I thought that if people learned the truth about who I really was, that would invalidate everything, so I used the trauma, fear, anger, and negative emotion as my primary drivers. Sadly, being driven in that manner was a double-edged sword. I spent my life training to injurious levels and engaging in self-sabotage, convincing myself that I had to be better and tougher than my straight counterparts to be relevant.

My fear also led me to fight anytime someone used the word “faggot” around me. I have been in countless fights — drinking a lot didn’t help — and always looked for the baddest dude in the bar. If I heard that word out of them, it was go time. I’m not proud of that phase of my life and quitting drinking helped me get over it.

When my college athletic career ended, alcohol became my coping mechanism. After years of self-destructive behavior, I made the decision to quit drinking and redefine my life, but I chose to remain closeted. A very close friend who had come to me for help disclosed his own truth. Triggered by my college experience, I couldn’t bear the thought of the same thing happening to him. I told him I loved him, it was OK, but that he should never tell anyone. I thought I was protecting him.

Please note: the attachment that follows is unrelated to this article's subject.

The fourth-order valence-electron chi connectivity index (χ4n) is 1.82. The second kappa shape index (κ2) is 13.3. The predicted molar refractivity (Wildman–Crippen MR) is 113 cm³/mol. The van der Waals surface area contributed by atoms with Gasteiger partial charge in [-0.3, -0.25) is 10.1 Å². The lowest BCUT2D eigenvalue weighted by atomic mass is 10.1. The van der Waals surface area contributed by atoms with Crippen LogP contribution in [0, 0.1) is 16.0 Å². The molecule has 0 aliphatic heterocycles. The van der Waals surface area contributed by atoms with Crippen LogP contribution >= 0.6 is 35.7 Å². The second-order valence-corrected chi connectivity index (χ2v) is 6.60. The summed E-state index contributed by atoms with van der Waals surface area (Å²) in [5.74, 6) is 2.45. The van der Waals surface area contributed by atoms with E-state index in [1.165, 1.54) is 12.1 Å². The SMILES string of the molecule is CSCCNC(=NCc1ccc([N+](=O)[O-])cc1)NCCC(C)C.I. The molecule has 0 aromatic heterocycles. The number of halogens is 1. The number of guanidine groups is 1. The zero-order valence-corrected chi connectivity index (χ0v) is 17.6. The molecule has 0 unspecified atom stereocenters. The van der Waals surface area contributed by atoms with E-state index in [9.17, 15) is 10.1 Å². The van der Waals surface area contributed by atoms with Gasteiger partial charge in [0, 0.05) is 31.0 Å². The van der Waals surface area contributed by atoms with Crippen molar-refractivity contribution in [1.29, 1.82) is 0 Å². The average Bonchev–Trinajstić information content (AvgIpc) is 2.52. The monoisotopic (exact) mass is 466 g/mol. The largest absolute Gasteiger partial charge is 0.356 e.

While things improved for me on a lot of levels, I was still hiding a fundamental piece of myself which continued to loom over me like a dark, toxic cloud. Years after my friend confided in me, he took his own life and carried his secret with him. I can’t help but wonder if his battle with repression influenced his decision as it has for several student-athletes who have chosen the same path.

In my late 20’s, mixed martial arts was just coming onto the scene and it seemed like a natural progression for a wrestler. It was a perfect place to hide. I spent a decade training with and coaching professional fighters including UFC Hall-of-Famers and had the opportunity to train at some of the best camps in the nation. I coached Ken Shamrock, was a sparring partner for Rashad Evans, and hosted Herb Dean when he officiated one of the events I promoted.

Chris McLeod at a 2006 MMA match in Yakima, Washington. He won in the first round by tapout.

I went on to establish a professional MMA team, the High Desert Hitmen and partnered with several reputable organizations to promote fights. During this time, I married and started a family with my best friend. She was blissfully unaware, which made it easy for me to forget myself.